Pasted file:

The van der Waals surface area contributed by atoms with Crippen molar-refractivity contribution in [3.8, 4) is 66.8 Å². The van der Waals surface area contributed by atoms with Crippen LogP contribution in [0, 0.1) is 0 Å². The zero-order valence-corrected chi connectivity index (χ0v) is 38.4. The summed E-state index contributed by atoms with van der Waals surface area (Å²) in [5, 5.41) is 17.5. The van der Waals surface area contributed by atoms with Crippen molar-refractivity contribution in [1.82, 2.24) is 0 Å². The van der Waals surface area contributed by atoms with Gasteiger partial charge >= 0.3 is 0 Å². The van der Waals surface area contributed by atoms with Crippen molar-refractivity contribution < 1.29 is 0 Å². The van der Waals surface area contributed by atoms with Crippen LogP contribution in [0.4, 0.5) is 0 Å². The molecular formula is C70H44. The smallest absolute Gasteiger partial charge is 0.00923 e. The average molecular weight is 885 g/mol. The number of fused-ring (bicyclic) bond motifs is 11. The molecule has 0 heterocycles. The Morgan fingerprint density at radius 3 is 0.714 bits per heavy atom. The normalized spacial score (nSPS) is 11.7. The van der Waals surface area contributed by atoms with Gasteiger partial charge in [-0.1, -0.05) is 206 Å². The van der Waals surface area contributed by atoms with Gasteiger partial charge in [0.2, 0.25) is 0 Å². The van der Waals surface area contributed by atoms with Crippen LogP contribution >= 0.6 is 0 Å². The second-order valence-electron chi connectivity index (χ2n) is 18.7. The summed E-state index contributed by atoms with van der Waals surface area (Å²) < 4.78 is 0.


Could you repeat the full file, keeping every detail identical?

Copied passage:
The van der Waals surface area contributed by atoms with Crippen molar-refractivity contribution in [3.8, 4) is 66.8 Å². The van der Waals surface area contributed by atoms with Crippen LogP contribution in [0, 0.1) is 0 Å². The zero-order valence-corrected chi connectivity index (χ0v) is 38.4. The summed E-state index contributed by atoms with van der Waals surface area (Å²) in [5, 5.41) is 17.5. The van der Waals surface area contributed by atoms with Crippen molar-refractivity contribution in [1.82, 2.24) is 0 Å². The van der Waals surface area contributed by atoms with Gasteiger partial charge >= 0.3 is 0 Å². The van der Waals surface area contributed by atoms with Crippen molar-refractivity contribution < 1.29 is 0 Å². The van der Waals surface area contributed by atoms with Crippen LogP contribution in [0.4, 0.5) is 0 Å². The molecular formula is C70H44. The smallest absolute Gasteiger partial charge is 0.00923 e. The average molecular weight is 885 g/mol. The number of fused-ring (bicyclic) bond motifs is 11. The molecule has 0 heterocycles. The Morgan fingerprint density at radius 3 is 0.714 bits per heavy atom. The normalized spacial score (nSPS) is 11.7. The van der Waals surface area contributed by atoms with Gasteiger partial charge in [-0.1, -0.05) is 206 Å². The van der Waals surface area contributed by atoms with Gasteiger partial charge in [0.2, 0.25) is 0 Å². The van der Waals surface area contributed by atoms with Crippen LogP contribution >= 0.6 is 0 Å². The second-order valence-electron chi connectivity index (χ2n) is 18.7. The summed E-state index contributed by atoms with van der Waals surface area (Å²) < 4.78 is 0.